to Vernon Evans White, of Princess
Anne, Maryland. The wedding will
be a spring event.
Miss Romberger, who Is well
known throughout the city, attended
Irving College, where she specialized
in art and music. Mr. White Is as
sistant cashier at the People's Bank,
Princess Aijne.
Miss Maude Stamm, of Thirteenth
and Reese streets, is home after vis
iting the Misses Westervelt, at Englc
wood, N. J.
Mrs. James. B. Carruthers wae
hostess this afternoon to the Study
Club, at her State street home.
Miss Charlotte Youngman, of Chi
cago, is visiting her sister, Mrs. Rob
ert Pulton Johnson of Green street,
for a month.
William P. Deane and Howard L.
Deane, of Toronto, Canada, are in
the city for a few days looking up
old friends.
Miss Mary Louise Hubley, 204
Herr street, will give an old-fash
ioned Hallowe'en party at her home
on Wednesday evening, October 29.
Miss Wilhelmina Owen, of Pitts
burgh, was a recent guest of Mr. and
Mrs. Ralph J. Kennedy, of Penn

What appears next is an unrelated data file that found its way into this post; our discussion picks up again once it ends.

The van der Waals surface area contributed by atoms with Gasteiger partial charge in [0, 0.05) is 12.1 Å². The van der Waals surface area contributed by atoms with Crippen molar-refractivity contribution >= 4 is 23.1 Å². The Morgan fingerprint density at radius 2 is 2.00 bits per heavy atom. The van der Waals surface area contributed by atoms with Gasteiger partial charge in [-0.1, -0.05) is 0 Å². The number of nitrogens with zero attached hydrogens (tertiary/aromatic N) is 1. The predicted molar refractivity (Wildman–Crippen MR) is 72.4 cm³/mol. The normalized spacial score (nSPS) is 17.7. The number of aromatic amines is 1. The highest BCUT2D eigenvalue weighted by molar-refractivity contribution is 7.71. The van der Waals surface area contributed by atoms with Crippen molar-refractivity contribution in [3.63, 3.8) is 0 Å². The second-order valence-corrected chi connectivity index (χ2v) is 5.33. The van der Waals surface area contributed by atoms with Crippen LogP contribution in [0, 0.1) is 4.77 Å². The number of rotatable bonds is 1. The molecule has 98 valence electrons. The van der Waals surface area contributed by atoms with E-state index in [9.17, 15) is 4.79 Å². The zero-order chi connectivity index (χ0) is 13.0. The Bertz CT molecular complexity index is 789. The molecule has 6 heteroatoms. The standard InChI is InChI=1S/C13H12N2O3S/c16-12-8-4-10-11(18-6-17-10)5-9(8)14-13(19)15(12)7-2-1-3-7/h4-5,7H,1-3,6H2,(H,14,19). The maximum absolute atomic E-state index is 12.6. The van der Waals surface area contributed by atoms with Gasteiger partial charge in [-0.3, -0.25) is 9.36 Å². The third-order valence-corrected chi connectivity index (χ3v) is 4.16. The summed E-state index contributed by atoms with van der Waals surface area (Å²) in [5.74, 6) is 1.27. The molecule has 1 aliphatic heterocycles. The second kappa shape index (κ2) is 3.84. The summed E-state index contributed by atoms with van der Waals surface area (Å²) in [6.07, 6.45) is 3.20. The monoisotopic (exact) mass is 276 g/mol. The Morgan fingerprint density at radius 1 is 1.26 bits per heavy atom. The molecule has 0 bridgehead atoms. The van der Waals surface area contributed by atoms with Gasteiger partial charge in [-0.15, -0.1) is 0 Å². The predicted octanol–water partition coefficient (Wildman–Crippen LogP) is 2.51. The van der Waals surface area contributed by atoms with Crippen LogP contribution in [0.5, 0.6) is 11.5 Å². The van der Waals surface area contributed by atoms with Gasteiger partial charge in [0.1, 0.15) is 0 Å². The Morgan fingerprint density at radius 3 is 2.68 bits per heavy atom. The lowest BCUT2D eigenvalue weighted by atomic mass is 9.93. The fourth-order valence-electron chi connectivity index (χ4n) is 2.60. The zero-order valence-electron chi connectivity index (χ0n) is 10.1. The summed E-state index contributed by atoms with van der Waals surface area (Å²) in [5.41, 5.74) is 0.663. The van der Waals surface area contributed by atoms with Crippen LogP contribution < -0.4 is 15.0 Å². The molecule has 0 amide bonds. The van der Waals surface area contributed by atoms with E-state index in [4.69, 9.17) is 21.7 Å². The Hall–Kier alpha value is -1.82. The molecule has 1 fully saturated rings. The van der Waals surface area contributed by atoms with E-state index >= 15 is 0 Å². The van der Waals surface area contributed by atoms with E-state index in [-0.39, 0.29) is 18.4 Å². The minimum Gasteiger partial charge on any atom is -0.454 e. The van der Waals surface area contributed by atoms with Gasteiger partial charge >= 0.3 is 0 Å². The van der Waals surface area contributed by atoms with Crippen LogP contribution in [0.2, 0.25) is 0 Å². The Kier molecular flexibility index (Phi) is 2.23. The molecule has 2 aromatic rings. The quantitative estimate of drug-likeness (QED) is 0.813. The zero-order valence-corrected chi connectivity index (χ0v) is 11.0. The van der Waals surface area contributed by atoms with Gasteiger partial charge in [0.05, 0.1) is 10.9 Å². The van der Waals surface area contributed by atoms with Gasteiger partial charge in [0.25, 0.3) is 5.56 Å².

Mr. and Mrs. Harry G. Miller, of
547 South Front street, entertained
few friends in celebration of their
twenty-sixth wedding anniversary.
Mrs. Archibald B. Miller and small
daughter, Sidney Stuart Millar, of
24 30 North Second street are home
after a little trip to Philadelphia.
Real Jumbo Peanuts, 25c lb. fIH
Home Roasted Coffee, 40c, H
45c 50c lb.
New soft-shelled Almonds, I
50c lb.
Imperial Tea Co.
213 Chestnut Street H
9 A. M. TO 12 NOON
1 P. M. TO 5 P. M.
9 A. M. TO 12 NOON
1 P. M. TO 8 P. M.
Also Special Appointments
N0.22 N. 4TH.ST.
"Where Glasses Art) Made Right"
Home Guard Supports
Children in Schools
The Home Guard of the Fifth
Street Methodist Church met Mon
day evening at the home of Miss
Edna Hartzeil, 419 Peflter street and
after business matters had been com
pleted a social hour was spent with
These children assist in support
ing schools and homes for other chil
dren in the West and South and are
helping with an excellent work. The
next meeting will be held with Mlbh
Myra Stutsman, the superintendent
at her home, 1725 North Fifth
In attendance at Monday's meet
ing were: Miss Stutzman, the Misses
Mary Dlffenderfer, Pauline Farley,
Margaret Ifiick, Verna Neff, Mar
garet and Mary Flexer, Katherine
Schimp, Mary Daniels, Elizabeth and
Leah May Yocum, Lyla Gerberich,
Ruth Singleton, Dorothy Reheard,
Mildred Watson, Alverta Prosser,